As US bond yields rise to multi-year highs, emerging market assets are going through a challenging period. Among investors, the current pullback in EM assets rekindled memories of a similar event back in 2013 – the ‘Taper Tantrum’. This week, we take a deep dive into the emerging market economies to assess which countries are most vulnerable to rising US yields.
What is the taper tantrum?
Since the Great Financial Crisis, central banks across the developed world have slashed interest rates and purchased trillions of dollars worth of bonds in order to stimulate the economy. While these actions mitigated the worst effects of the 2009 Global Recession, they also depressed the yields on developed market bonds, leading investors to shift their investments towards higher-yielding emerging market assets. The resulting inflow of money into emerging market economies gradually led to the build-up of macroeconomic imbalances. Over time, some emerging market economies inevitably began spending beyond their means, leading them to become overly reliant on borrowing from foreign investors.
By mid-2013, the US economy had recovered enough from the Great Recession to spur discussion within the Federal Reserve about the possibility of tapering its bond purchases. The mere hint of tapering caused US bond yields to spike as markets began to anticipate the reversal of years of easy monetary policy. Some investors re-allocated their investments away from emerging market assets back into the US, prompting a painful readjustment in the former.
During the Taper Tantrum, it quickly became clear that the countries whose markets suffered the most, were also the ones that had the largest macroeconomic imbalances. In particular, investor focus fell on a group of emerging market economies known as the ‘Fragile Five’ – comprised of Brazil, India, Indonesia, Turkey and South Africa. All five countries had larger trade deficits, were more reliant on external funding from investors, and suffered from persistently higher inflation rates (this lowers the inflation-adjusted return on those assets, thus making them less attractive to foreign investors).
The lesson wasn’t lost on emerging market policymakers, who then spent the next few years strengthening their countries’ macroeconomic foundations. Indeed, emerging market economies have gradually reduced their trade deficits, accumulated larger foreign currency reserves to better cover their external funding needs, and took a harder stance in curbing inflation. As a result, we think that emerging market economies have become less vulnerable to a 2013-style taper tantrum scenario.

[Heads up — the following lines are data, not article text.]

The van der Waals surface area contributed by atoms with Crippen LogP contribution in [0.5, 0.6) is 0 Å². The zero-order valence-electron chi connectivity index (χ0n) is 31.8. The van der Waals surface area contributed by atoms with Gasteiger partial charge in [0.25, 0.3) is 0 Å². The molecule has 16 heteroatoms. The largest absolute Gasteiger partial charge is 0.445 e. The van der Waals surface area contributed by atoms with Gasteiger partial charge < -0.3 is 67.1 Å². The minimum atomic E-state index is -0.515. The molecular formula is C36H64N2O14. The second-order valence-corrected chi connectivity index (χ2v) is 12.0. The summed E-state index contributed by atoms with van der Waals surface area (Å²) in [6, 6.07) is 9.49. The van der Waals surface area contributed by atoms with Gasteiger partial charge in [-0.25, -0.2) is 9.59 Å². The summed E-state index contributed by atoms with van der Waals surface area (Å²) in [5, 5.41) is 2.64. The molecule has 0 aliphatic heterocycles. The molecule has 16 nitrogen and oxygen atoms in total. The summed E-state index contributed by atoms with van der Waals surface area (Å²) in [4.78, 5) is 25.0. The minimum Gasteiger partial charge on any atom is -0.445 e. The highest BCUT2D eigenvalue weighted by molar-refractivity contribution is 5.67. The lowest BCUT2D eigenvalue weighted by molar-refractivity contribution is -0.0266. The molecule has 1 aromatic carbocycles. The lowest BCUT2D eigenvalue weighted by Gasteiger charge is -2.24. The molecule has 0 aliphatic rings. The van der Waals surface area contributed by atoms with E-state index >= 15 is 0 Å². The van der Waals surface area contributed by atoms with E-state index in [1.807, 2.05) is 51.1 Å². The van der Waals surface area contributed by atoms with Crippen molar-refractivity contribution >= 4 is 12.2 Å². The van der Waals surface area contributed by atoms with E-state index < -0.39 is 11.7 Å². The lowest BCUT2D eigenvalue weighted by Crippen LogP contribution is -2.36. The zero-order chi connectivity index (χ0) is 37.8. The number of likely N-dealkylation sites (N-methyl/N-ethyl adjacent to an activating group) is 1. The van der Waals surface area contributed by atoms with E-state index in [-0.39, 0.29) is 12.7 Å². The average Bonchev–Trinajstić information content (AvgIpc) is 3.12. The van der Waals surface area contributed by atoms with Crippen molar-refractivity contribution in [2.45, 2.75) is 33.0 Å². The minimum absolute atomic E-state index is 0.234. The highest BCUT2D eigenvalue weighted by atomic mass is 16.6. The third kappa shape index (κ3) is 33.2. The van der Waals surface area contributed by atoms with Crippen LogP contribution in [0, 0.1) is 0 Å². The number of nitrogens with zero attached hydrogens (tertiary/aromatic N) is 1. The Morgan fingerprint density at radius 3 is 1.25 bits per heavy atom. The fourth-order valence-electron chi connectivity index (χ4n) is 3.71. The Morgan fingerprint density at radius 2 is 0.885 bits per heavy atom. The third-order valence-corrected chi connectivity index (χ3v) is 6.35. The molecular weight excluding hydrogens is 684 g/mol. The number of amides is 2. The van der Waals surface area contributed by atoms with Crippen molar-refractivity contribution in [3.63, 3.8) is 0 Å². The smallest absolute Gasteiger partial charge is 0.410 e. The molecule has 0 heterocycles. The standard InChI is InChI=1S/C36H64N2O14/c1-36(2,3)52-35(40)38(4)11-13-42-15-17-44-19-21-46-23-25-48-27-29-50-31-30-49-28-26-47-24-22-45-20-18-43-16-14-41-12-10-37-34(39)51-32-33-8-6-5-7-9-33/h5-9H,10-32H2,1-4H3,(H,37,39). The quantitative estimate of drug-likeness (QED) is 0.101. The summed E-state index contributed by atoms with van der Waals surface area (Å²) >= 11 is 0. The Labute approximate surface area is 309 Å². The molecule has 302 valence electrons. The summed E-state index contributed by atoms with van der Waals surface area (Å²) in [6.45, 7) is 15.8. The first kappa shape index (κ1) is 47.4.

Nevertheless, a select few emerging markets did sold off quite heavily, showing that not all are equally immune against rising US yields. In light of this, we used a scorecard to assess which emerging markets are most vulnerable to a renewed spike in US yields. Within this scorecard, we used a number of metrics that help quantify a broad swath of external imbalances within these countries. These include measures that gauge a country’s external funding needs and its external debt exposures. In addition, we include a number of metrics that may help mitigate the vulnerabilities mentioned above. These include the ability to attract foreign investment flows, the adequacy of foreign currency reserves, and foreign currency valuations. We then rank each major emerging market based on these metrics, and obtain a set of relative rankings based on how vulnerable these economies appear.
Based on our scorecard, countries such as Argentina, Turkey, and South Africa appear the most vulnerable to rising US yields. Given their relative vulnerability, it’s not surprising that the recent market pullback has been concentrated in these markets. On the other hand, emerging Asian economies appear the least vulnerable. This isn’t surprising to us – many of these countries have highly competitive export sectors. As such, they tend to enjoy trade surpluses rather than deficits, and have been able to accumulate more foreign currency reserves as a result of their exports.
Ironically, the Taper Tantrum turned out to be a blessing in disguise for emerging market economies. It alerted emerging market policymakers to the need to strengthen their economies, thus giving them enough headway to implement much needed adjustments before any meaningful monetary tightening actually begun. Fast forward to today, with the US embarking on a faster pace of rate hikes compared to 2013, emerging market economies have broadly increased their resilience to rising yields.
We remain broadly constructive on emerging market assets, with solid global growth and still-benign financial conditions providing a favourable backdrop for the wider asset class. Within our tactical positioning, we prefer to express over view through an overweight to emerging market equities, with a preference for Emerging Asia. The region is less exposed to volatile commodity price movements, while being better placed to benefit from the ongoing health in global demand and trade. As an added bonus, the region also appears to be less vulnerable to rising US yields, based on our scorecard.